This article gives insight on wireless encryption and authentication to help users make an educated decision on what type of security to implement into their wireless network. Cisco Meraki equipment supports several types of encryption and authentication.
- WPA2 - PSK (Pre Shared Key)
- WPA2 - Enterprise
- Splash Page
- Hidden SSID
Wired Equivalent Privacy, now depreciated, was part of the original 802.11 standard. WEP utilized a 40-128 bit key that was a combination of a key (string of hexadecimal characters) and an initialization vector. Cisco Meraki Access Points support pre-shared key WEP authentication. WEP was deemed insecure due to how easy it could be decoded but is still available in Cisco Meraki equipment for legacy devices.
Wi-Fi Protected Access, WPA, was created to “patch” the issues with WEP, allowing users to update their equipment with a firmware update as opposed to buying brand new hardware. WPA included a new type of key system called TKIP (Temporal Key Integrity Protocol.) TKIP develops a unique encryption key for each wireless frame facilitating a more secure connection. However, TKIP is susceptible to wireless attacks and is no longer considered the Enterprise standard.
WPA2 – Personal
WPA2 is currently the most secure standard utilizing AES (Advanced Encryption Standard) and a pre-shared key for authentication. WPA2 is backwards compatible with TKIP to allow interoperability with legacy devices. AES uses CCMP encryption protocol which is a stronger algorithm for message integrity and confidentiality. By default, SSIDs on Cisco Meraki access points that are configured as WPA2 utilize AES encryption.
WPA2 – Enterprise
WPA2 Enterprise utilizes authentication on a user level, using the 802.1x standard, along with the features of WPA2 such as AES. Cisco Meraki fully supports WPA2 Enterprise association with RADIUS and PEAP/MSCHAPv2, or Meraki Authentication, to provide a secure wireless network for enterprise use. users log in with a valid username and password to authenticate instead of a pre-shared key susceptible to social engineering.
WPA3, announced by the Wi-Fi Alliance in 2018, introduced new features to simplify Wi-Fi security, including enabling better authentication, increased cryptographic strength, and requiring the use of Protected Management Frames (PMFs) to increase network security. For additional information on WPA3 encryption and configuration on Meraki access-points please refer to WPA3 Encryption and Configuration Guide.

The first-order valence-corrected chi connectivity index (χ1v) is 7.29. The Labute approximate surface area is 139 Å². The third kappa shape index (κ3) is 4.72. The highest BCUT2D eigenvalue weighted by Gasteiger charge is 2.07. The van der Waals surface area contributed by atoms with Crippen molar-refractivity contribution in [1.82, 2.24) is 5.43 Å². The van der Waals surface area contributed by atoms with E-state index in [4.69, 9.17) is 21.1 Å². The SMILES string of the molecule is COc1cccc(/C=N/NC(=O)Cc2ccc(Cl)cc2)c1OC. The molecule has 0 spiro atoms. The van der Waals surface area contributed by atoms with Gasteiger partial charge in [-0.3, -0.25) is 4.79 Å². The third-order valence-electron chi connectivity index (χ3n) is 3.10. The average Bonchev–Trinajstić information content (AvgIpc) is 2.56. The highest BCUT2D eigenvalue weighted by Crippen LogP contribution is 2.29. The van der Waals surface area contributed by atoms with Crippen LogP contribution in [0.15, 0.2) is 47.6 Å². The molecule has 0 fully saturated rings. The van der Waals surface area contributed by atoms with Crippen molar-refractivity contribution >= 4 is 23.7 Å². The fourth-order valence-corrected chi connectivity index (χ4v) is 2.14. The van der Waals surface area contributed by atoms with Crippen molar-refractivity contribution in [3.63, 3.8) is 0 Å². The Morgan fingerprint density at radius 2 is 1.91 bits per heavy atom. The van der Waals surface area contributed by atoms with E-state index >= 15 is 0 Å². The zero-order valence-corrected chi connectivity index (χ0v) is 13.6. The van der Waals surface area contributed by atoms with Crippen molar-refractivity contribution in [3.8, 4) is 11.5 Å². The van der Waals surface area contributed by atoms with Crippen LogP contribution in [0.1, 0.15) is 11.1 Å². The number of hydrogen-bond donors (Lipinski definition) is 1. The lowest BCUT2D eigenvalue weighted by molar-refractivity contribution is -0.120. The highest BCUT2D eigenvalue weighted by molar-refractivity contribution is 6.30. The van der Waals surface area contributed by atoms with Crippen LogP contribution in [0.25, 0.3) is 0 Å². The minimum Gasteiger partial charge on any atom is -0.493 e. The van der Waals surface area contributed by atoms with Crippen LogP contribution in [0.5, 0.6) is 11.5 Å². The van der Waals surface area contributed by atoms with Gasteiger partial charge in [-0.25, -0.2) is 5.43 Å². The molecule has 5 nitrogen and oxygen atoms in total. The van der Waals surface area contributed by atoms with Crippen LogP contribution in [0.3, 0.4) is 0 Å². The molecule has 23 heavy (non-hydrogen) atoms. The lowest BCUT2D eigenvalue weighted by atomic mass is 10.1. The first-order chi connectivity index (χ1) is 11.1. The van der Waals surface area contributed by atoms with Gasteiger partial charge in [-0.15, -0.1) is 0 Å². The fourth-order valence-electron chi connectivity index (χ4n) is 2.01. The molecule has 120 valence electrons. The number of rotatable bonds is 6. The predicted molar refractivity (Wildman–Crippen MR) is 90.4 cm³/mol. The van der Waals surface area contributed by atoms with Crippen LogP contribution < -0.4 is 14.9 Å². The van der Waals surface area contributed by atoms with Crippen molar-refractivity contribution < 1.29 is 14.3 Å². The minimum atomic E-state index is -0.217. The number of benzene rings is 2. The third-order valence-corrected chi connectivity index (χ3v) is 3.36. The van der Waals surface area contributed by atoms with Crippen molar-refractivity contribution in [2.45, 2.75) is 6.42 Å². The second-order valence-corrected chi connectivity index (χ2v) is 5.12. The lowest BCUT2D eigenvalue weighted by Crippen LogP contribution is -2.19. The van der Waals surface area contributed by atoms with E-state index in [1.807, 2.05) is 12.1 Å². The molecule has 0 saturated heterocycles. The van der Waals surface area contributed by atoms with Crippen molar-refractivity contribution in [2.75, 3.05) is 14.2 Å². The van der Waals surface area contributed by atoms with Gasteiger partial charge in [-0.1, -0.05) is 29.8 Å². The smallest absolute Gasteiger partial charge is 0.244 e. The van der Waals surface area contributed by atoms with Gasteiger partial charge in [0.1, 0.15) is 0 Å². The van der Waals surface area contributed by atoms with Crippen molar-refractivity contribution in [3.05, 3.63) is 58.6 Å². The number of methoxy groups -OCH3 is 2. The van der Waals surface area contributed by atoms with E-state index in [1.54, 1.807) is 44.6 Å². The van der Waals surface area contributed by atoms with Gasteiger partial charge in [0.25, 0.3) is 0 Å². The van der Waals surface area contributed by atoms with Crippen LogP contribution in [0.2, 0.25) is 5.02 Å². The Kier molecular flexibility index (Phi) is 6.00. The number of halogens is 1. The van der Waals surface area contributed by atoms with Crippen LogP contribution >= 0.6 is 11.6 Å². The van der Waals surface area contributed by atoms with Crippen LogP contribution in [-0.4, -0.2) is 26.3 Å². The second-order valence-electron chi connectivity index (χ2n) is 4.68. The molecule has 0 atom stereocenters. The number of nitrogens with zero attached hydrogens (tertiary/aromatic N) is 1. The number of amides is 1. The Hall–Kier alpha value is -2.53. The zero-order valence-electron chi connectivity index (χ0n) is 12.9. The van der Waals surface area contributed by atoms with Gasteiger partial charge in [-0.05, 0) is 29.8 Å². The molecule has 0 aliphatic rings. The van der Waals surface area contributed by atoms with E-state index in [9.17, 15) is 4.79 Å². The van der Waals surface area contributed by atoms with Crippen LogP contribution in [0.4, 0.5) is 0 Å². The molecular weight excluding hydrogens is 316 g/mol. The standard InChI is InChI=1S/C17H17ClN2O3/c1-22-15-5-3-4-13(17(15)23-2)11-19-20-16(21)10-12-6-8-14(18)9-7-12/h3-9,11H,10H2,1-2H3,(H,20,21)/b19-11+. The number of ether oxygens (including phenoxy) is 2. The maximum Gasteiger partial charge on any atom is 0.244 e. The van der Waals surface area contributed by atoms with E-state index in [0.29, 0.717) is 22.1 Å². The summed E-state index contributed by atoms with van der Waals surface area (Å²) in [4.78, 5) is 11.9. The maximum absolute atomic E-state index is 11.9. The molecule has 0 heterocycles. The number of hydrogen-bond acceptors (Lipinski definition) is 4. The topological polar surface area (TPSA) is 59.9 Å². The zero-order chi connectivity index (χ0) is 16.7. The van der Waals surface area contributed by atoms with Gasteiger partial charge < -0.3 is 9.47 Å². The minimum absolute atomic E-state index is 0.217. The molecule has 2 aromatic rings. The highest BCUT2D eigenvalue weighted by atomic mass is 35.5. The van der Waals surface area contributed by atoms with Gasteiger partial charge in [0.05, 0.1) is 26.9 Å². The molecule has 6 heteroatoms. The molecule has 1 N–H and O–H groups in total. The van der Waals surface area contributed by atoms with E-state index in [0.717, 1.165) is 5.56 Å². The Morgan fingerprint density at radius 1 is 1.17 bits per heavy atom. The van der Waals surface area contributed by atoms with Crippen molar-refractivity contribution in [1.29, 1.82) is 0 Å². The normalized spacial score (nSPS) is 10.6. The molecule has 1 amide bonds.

Cisco Meraki provides a variety of splash pages that can be utilized for additional security.
- Sign on with Authentication - Forces users to authentication through a sign on page using various types of Authentication including RADIUS, LDAP, and Meraki Authentication.
- Sign on with SMS Authentication - Forces users to authenticate with an SMS code that they would receive on their phone.
- Systems Manager Sentry - Utilizes Cisco Meraki Systems Manager, users will need to install the manager client on their computer, their device can then be viewed on a Systems Manager network.
Splash Pages can be used with or without a WPA/WEP solution as well.
A hidden SSID can prevent public visibility of your corporate SSID. Hidden SSID's require a manual creation of a wireless profile in order for the wireless client to initiate association. Although packet sniffers can detect SSID names from other probe requests and association frames, disabling SSID broadcasts can dissuade many would-be attackers from trying to gain access.
Shown below Figure 1 is a standard non hidden SSID beacon frame, the AP will send this out for each of the SSIDs that it is broadcasting out.
A hidden SSID will not broadcast the beacon frames - clients will have to know the SSID name to associate. Figure 2 is an iPhone broadcasting a request to see if the SSID "Test" is available in the area.
For more information on Wireless Security, please review the Wireless LAN Security Overview document.